Paper to Focus on Cultural Struggles In Djebar’s “Fantasia”
By Joseph Palumbo
In April, CSI English major Yara Edrees will travel to New Orleans, Louisiana to present her research on the novel “Fantasia” at the Popular Culture Association/America Culture Association (PCA/ACA) National Conference.
Edrees chose to focus on the novel after reading it in an English class, discovering that she was able to identify and connect with the novel’s Algerian characters as they struggled with French colonization and the ensuing clash of cultures.
Every year, academics from across the nation have gathered at the PCA/ACA conference to present their research. Over 5,000 presentations are given.
Edrees’ essay “The Struggle to Maintain Culture in Fantasia: An Algerian Cavalcade,” which discusses how the women in the novel were affected by cultural struggle, will be one of the essays read in this year’s wide array of presenters.
“I’m so nervous,” said Edrees.“There’s going to be so many people there, but it’s such a great chance to show off my work.”
Edrees, born in Saudi Arabia, experienced a shift in her family’s culture when they arrived to the United States.
“I remember it was hard to adjust to American living after coming here. My parents especially had a tough time with the change in culture,” she expressed.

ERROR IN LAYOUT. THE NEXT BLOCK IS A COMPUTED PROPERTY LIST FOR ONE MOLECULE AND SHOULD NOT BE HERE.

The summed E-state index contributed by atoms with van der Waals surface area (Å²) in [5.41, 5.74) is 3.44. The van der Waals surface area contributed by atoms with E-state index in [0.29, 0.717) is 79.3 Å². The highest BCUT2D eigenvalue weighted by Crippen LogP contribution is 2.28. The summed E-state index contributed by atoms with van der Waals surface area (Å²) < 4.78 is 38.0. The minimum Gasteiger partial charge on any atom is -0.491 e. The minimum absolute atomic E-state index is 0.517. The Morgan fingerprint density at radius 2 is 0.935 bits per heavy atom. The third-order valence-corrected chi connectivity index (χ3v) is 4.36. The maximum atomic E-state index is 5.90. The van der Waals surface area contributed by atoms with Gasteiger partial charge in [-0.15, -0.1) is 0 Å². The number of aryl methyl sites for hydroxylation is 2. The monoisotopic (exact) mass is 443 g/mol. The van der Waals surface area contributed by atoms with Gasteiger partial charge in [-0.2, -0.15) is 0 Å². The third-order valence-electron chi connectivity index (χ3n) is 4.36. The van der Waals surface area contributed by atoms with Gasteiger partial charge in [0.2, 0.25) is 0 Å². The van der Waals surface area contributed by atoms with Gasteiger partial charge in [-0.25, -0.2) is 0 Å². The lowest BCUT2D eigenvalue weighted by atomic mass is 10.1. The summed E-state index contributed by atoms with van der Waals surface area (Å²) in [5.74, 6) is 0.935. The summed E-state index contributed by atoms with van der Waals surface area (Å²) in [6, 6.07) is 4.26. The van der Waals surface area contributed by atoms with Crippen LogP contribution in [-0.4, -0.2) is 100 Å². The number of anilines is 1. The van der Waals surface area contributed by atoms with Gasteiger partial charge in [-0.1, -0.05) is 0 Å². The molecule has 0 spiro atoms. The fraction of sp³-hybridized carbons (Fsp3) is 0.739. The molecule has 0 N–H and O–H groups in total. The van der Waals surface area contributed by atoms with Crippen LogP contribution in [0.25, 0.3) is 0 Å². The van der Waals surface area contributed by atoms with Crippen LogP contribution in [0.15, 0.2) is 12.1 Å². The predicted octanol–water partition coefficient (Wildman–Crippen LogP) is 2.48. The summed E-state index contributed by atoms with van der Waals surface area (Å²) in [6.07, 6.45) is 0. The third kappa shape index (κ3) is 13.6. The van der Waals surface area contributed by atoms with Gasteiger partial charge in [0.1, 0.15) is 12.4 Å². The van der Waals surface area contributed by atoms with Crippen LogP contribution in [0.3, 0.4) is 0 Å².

She recalled a time when she was younger and her parents wouldn’t let her watch certain American television shows because it went against her family’s Arabic values, explaining that assimilating into the U.S. took time.
When Edrees read “Fantasia,” she connected with the novel’s theme of cultural struggles, and was motivated to write the paper.
She praised her advisor for the motivation, Professor Michael Schuyler. It was in his class that she read the novel and his words that pointed her to the focus of the paper.
He also suggested she submit the paper to the conference.
“Yara is one of those rare students who has extraordinary talent,” said Schuyler.
“She has worked incredibly hard to prepare for this conference and I hope that everyone is as proud of her as I am.”
Edrees and Schuyler have met every two weeks to edit the paper. They have focused on what sounds good when read aloud, so that it’s clear when Edrees presents it.
In spite of this preparation, Edrees is still nervous, knowing that presenting may result in the essay being published.
She hopes to continue her education after graduation and believes showcasing her research at such a large conference will help her stand out on graduate school applications.
If she attends graduate school, she wishesto focus on Literature and Women’s Studies.
Right now, she’s just concentrated on the conference.
“I just signed up for the CSI Undergraduate Research Conference. I think it’ll be good practice for the bigger one.”